To better represent real propagation environments which usually contain nonuniform building blocks of varying height, a combined dual environment model which approximates LOS probability over distance using two probability functions was proposed in [3, 4]. The composite LOS probability is characterized by two separate regions with different LOS probabilities and can be estimated as

(2)

where function indicates density of buildings in zone 1 characterized by LOS probability at distance from the base station, while denotes the shortest distance to the boundary of zone 1.

Considering continuous normal distribution

of blocking obstacle heights with mean height

and standard deviation

, the transition function

separating two regions can be expressed by complementary cumulative distribution function as

[7]

(3)

More detailed account on the dual LOS environments are given in [3].

There is still an open question about geometry of the boundary dividing site coverage area into different visibility environments. In order to enable usage of such boundary for a channel model, the boundary should be smooth enough and independent of particular local obstacle distribution in order to be used as a representation of a generalized typical environment. In the next section two possible approximations of such LOS/NLOS boundary generalizations are discussed.

Iii LOS/NLOS Boundary Approximations

Here we present two methods for generalizing LOS/NLOS boundaries obtained from deterministic line-of-sight models which take into account terrain elevation and building heights. After predicting line-of-sight areas from base station antenna locations within given radius the following two approximations are suggested.

Fig. 1: LOS/NLOS boundary approximation geometry: trigonometric series (left) and SVC (right).

Iii-a Trigonometric Series Approximation

We define LOS/NLOS boundary vector as a parametric equation with radius over polar angle around base station location :

(4)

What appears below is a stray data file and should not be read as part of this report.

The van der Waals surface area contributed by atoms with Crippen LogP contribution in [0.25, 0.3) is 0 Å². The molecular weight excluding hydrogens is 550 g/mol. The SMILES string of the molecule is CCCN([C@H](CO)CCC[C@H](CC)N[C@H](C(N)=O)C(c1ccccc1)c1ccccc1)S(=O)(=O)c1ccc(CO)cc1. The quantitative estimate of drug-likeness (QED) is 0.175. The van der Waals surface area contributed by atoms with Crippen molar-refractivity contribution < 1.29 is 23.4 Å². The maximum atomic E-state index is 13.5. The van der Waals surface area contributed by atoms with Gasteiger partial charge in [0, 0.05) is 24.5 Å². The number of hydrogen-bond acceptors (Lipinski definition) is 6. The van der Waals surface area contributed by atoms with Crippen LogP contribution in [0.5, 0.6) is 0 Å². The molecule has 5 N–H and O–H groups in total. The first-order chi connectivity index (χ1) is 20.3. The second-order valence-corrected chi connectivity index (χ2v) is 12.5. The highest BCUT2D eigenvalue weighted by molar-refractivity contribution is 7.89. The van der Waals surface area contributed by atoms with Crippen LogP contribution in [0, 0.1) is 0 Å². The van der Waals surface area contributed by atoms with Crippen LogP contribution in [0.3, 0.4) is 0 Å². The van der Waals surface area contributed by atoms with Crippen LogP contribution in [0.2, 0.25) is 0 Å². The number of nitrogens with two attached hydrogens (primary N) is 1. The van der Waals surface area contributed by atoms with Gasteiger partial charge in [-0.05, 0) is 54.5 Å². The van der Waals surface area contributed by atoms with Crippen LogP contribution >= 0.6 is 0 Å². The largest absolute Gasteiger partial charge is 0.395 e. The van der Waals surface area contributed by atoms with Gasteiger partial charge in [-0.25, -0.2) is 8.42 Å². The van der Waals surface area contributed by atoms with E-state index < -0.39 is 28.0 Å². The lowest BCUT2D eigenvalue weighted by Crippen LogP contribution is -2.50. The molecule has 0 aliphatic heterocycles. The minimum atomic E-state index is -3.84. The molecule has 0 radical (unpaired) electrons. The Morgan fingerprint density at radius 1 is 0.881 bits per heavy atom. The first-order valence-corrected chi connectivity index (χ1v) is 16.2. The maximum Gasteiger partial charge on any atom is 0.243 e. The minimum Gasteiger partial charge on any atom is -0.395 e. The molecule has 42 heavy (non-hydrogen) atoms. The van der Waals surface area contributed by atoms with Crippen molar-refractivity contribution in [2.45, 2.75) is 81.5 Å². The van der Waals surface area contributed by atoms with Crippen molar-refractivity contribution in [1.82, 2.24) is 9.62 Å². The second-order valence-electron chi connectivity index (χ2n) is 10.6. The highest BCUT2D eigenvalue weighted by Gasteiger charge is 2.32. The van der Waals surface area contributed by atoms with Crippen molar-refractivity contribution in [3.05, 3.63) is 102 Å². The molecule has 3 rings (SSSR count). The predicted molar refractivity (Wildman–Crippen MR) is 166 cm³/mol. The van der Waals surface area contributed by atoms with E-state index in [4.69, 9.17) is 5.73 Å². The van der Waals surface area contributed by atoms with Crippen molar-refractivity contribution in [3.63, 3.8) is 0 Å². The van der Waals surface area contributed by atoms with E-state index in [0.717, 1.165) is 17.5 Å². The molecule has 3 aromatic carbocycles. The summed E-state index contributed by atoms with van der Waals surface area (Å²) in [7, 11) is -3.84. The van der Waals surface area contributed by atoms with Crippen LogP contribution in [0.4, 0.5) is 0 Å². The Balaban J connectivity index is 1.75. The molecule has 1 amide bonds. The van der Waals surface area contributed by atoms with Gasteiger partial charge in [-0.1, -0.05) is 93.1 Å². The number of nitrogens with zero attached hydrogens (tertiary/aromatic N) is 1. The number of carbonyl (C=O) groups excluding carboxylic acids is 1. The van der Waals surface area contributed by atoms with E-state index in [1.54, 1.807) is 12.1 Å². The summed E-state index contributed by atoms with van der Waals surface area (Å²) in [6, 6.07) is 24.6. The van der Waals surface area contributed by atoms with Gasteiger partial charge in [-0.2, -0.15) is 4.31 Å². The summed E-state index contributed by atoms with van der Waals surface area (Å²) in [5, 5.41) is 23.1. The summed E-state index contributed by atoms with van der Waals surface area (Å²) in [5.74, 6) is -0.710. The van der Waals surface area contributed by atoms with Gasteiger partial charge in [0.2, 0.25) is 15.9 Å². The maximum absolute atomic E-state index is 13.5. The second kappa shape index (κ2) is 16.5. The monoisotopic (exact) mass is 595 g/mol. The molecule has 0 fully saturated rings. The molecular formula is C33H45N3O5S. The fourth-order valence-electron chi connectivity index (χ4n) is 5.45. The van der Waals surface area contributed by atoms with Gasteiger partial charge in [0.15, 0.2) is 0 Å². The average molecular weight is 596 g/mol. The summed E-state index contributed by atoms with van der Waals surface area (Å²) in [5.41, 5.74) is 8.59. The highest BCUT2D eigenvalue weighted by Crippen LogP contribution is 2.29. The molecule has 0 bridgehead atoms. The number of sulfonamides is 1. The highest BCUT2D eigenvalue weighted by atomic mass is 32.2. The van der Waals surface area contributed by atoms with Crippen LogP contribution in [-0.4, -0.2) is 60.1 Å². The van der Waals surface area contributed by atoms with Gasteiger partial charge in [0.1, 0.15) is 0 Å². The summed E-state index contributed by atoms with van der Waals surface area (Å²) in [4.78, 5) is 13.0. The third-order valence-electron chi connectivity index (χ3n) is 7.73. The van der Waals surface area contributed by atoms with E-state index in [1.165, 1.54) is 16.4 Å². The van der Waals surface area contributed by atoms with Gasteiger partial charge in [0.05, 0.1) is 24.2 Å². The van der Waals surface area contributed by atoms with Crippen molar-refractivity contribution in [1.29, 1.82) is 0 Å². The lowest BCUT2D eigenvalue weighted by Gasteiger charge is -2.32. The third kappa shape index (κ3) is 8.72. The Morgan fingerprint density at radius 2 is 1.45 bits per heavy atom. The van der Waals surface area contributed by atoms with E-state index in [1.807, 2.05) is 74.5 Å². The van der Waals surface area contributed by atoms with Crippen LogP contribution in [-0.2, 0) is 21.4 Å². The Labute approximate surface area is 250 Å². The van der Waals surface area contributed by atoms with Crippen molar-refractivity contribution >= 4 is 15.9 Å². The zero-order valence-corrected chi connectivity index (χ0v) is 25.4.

the geometry of which is shown in Fig. 1 left. To generalize LOS/NLOS boundary we use discrete trigonometric series approximation [8] to the real LOS boundary by smoothed boundary of radius :

(5)

which minimizes discrete least squares error at angular points along the LOS/NLOS boundary (Fig. 1 left):

(6)

For numerical solution of this minimization problem Levenberg-Marquardt algorithm is used as implemented in Python’s SciPy library [9]. To make LOS zones compact around central base station points the weight coefficients were optimized as error penalties equal for all points within NLOS zone based on the following condition:

(7)

For optimization, fixed number of boundary points and variable length of trigonometric series were used.

Iii-B Support Vector Classification Method

An alternative method for LOS/NLOS boundary approximation the support vector classification (SVC), namely, -SVC [10] has been chosen for generating generalized boundaries from the given labeled dataset of points with geometrically estimated visibility conditions based on elevation and building height data. We used rectangular mesh with 2 m step for points evenly distributed over analysis area around the base station. -SVC classification method reduces to minimization problem of objective function for a hyper-plane with the normal and bias :

s.t.

with hyper-parameter representing upper bound on the misclassified margin error, denoting lower bound on and being slack variables. The geometry of hyper-plane in 2D space used to model LOS/NLOS boundaries is shown Fig. 1 right. The nonlinear decision function is constructed as a linear combination of support vectors based on Gaussian kernel . The parameter controls the smoothness of approximated boundary which can be expressed via spatial deviation as . Taking into account that the decorrelation distance due to shadowing may reach up to 50 m [7], the generalized boundary has to be defined by lower spatial variation, therefore for simulations was chosen corresponding to spatial deviation  m. To improve performance of SVC classification the ensemble learning – bootstrap aggregating [11] has been used as implemented in Python’s scikit-learn library [12]. The number of ensemble estimators during SVC optimization has been varied between 10 and 40.